Though I grew up a vegetarian, my mom always cooked meat things for my dad, and meatloaf was one of the dishes I loved. It’s tasty, filling and approachable, especially for someone who isn’t used to a lot of meat, because there is no clue as to what animal it was. It’s just a loaf. Of goodness. It’s fun to mix up with your hands, it’s delicious right out of the oven, and also nice cold on a sandwich. It is an all-purpose food and modelling material!
today's fridge finds = tonight's dinner!
Carrie wrote this, age 10
I have indeed sampled and experimented with other loaves, like the Super Hippie mushroom-lentil loaf so popular in Berkeley and other communal living hot spots, and if nicely spiced (and if there is some fat content), some are actually not bad. I’ve also made the quintessential mid-century style meatloaf (see 1959 General Foods Cookbook) which derives its flavor from a packet of dry soup or dressing mix, and might be topped with freeze-dried onions! My mom’s recipe (see my hand-copied notes, written at age 10, above) was a somewhat gourmet mix of several meats and traditional Italian spices. If done thoughtfully, one can create a loaf out of just about anything, meat or otherwise. I’ve begun, lately, to treat meatloaf a bit the way I treat quiche: I believe I can throw just about anything in, and it will be good. That thinking has given rise to my general weekday meal-planning strategy: my favorite formats being 1) quiche 2) salad 3) soup and 4) meatloaf. I pretty much rotate those 4 and use whatever is fresh, leftover, given to me by neighbors or otherwise discovered in my fridge, to create one-dish suppers that I will also enjoy the day after for lunch.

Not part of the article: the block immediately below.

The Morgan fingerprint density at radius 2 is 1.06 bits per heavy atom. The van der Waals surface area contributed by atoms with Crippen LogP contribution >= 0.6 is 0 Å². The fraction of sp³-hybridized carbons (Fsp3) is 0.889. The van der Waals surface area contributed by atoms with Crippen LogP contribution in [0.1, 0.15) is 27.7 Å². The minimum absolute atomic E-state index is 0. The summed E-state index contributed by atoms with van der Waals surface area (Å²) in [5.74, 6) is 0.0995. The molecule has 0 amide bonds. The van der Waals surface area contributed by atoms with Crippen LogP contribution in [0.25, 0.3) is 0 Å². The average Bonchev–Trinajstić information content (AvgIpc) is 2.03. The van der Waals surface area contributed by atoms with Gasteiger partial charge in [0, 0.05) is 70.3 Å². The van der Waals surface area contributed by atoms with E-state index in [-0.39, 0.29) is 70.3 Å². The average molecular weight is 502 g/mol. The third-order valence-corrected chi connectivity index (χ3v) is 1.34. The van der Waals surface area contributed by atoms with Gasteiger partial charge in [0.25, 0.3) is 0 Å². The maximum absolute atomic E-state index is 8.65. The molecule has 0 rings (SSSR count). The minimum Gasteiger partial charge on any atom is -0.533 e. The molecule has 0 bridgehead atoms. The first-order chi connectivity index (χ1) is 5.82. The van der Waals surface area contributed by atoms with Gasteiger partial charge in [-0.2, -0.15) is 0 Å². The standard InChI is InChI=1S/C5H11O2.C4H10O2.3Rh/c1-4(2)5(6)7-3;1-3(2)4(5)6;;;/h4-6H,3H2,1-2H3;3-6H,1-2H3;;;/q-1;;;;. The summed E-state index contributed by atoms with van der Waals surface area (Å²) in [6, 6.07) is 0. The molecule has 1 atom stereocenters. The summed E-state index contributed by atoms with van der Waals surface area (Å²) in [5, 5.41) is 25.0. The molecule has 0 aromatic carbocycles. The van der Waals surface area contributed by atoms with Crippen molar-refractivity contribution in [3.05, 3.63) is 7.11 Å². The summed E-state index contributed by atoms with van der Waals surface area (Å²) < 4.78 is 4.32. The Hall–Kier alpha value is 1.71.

Love this cookbook, thank you GKG!
A very traditional version from the 50s
Carrie’s Theory of Meatloaf: Basically, mix up some ground meat, chopped veg, some kind of binding agent (bread crumbs or oatmeal are typical), and a liquid like egg, cottage cheese or milk. Add a member of the Allium family (onion, leek, scallion, garlic), add a little spice (oregano, basil, Worcestershire sauce), form into a loaf, and bake. This can be topped with tomato paste, basted with wine or chicken stock, or can be left plain to firm into shape in a medium oven (350-375) for somewhere between 45-60 min and then fill er up! For serving, you can try something fancy like a drizzle of tomato sauce (aka catsup) or a sprig of mint, but don’t try too hard – it’s meatloaf : not pretty, but pretty darn tasty.
meatloaf version 2.0
mix it up!
Loaf + tomato paste = yum
Today’s loaf is a turkey and veg creation, based loosely on a modern recipe:
1 lb ground turkey
1 cup panko breadcrumbs
1 cup sliced mushrooms
½ chopped green bell pepper
½ chopped onion
Salt & pepper
Tomato paste to top; Red wine to baste
Bake as suggested above (350-375 for 45-60 min)
Have a slice!